If your company employs workers who are unionized, there is a possibility that one day they may decide to go on strike. Instead of waiting for that day to arrive, you may want to consider making a contingency staffing plan for handling this situation by starting with the tips below.

Determine Which Jobs Are Crucial To Your Business's Operations

Before drawing up your plan, think about the different roles each worker plays in the operation of your company. Make out a list of every job position you have on payroll. Then, look at the list carefully and determine which ones are crucial to your business's operations.

For example, the first two jobs on your list are the janitor and the boiler operator. While you may like having a clean and tidy workplace, you may be able to go without a janitor for a short period of time.

However, the boiler operator is someone who is responsible for monitoring the pressure gauges and water levels. If someone is not there to monitor the boiler, this could lead to equipment failure or perhaps even an explosion. Between the two positions, you would want to temporarily fill the job of the boiler operator.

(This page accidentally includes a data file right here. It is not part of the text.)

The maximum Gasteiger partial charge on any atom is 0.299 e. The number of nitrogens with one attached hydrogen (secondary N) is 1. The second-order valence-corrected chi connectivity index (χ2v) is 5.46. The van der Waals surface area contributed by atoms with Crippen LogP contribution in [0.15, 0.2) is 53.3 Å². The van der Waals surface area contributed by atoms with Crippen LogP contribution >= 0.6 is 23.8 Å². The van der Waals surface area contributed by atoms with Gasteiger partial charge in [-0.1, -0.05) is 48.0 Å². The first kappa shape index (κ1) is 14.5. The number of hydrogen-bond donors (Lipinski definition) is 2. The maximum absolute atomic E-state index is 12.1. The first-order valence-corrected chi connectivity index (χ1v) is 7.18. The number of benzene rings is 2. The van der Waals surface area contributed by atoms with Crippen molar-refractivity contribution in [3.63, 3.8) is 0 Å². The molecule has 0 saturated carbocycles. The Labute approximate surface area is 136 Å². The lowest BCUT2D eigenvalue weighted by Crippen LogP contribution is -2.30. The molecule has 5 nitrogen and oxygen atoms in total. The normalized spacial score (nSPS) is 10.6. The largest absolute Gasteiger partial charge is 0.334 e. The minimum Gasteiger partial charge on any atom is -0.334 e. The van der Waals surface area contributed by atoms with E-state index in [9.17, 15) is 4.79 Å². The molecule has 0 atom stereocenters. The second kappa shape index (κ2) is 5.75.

Decide How Many Temporary Employees You Will Need

After looking through your list and determining which positions are vital, decide how many temporary employees you will need to keep your company operational. Using the example above, you know that you need a boiler operator for each boiler. If your company has five boilers, then you would want to fill five positions to maintain safe operations.

Think About Staffing For Security

If your security guards also decide to strike, you will need to replace each one of them while negotiations with the union are taking place. However, you may want to consider hiring a few extra people for security.

During a strike, emotions tend to run very high among the workers. If they decide to picket your business, there is a slight chance that things could get out of hand. If so, you would want to have a few extra bodies for your security team to handle the situation.

The above tips should help you get started with developing your contingency staffing plan in case your workforce decides to strike. If you still have questions, you may want to contact your local strike staffing company, such as Modern Staffing & Security, who can help you develop your plan and give you additional pointers.